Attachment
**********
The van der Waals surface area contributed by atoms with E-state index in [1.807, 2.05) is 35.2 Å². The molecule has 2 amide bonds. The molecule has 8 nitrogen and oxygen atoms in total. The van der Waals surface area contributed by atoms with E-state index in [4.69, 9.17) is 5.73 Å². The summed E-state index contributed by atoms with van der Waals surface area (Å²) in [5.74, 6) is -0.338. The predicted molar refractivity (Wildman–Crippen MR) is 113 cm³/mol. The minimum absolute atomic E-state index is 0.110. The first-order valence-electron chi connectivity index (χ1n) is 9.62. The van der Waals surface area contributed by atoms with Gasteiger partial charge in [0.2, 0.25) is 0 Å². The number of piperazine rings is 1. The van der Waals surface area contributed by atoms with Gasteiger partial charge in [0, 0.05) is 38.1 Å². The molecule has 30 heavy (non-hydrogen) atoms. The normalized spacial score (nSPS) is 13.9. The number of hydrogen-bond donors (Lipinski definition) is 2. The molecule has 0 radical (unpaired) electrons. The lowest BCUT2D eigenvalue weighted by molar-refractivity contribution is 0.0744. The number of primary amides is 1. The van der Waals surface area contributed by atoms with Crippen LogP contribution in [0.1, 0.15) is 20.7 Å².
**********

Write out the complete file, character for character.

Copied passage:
The van der Waals surface area contributed by atoms with E-state index in [1.807, 2.05) is 35.2 Å². The molecule has 2 amide bonds. The molecule has 8 nitrogen and oxygen atoms in total. The van der Waals surface area contributed by atoms with E-state index in [4.69, 9.17) is 5.73 Å². The summed E-state index contributed by atoms with van der Waals surface area (Å²) in [5.74, 6) is -0.338. The predicted molar refractivity (Wildman–Crippen MR) is 113 cm³/mol. The minimum absolute atomic E-state index is 0.110. The first-order valence-electron chi connectivity index (χ1n) is 9.62. The van der Waals surface area contributed by atoms with Gasteiger partial charge in [0.2, 0.25) is 0 Å². The number of piperazine rings is 1. The van der Waals surface area contributed by atoms with Gasteiger partial charge in [0, 0.05) is 38.1 Å². The molecule has 30 heavy (non-hydrogen) atoms. The normalized spacial score (nSPS) is 13.9. The number of hydrogen-bond donors (Lipinski definition) is 2. The molecule has 0 radical (unpaired) electrons. The lowest BCUT2D eigenvalue weighted by molar-refractivity contribution is 0.0744. The number of primary amides is 1. The van der Waals surface area contributed by atoms with Crippen LogP contribution in [0.1, 0.15) is 20.7 Å².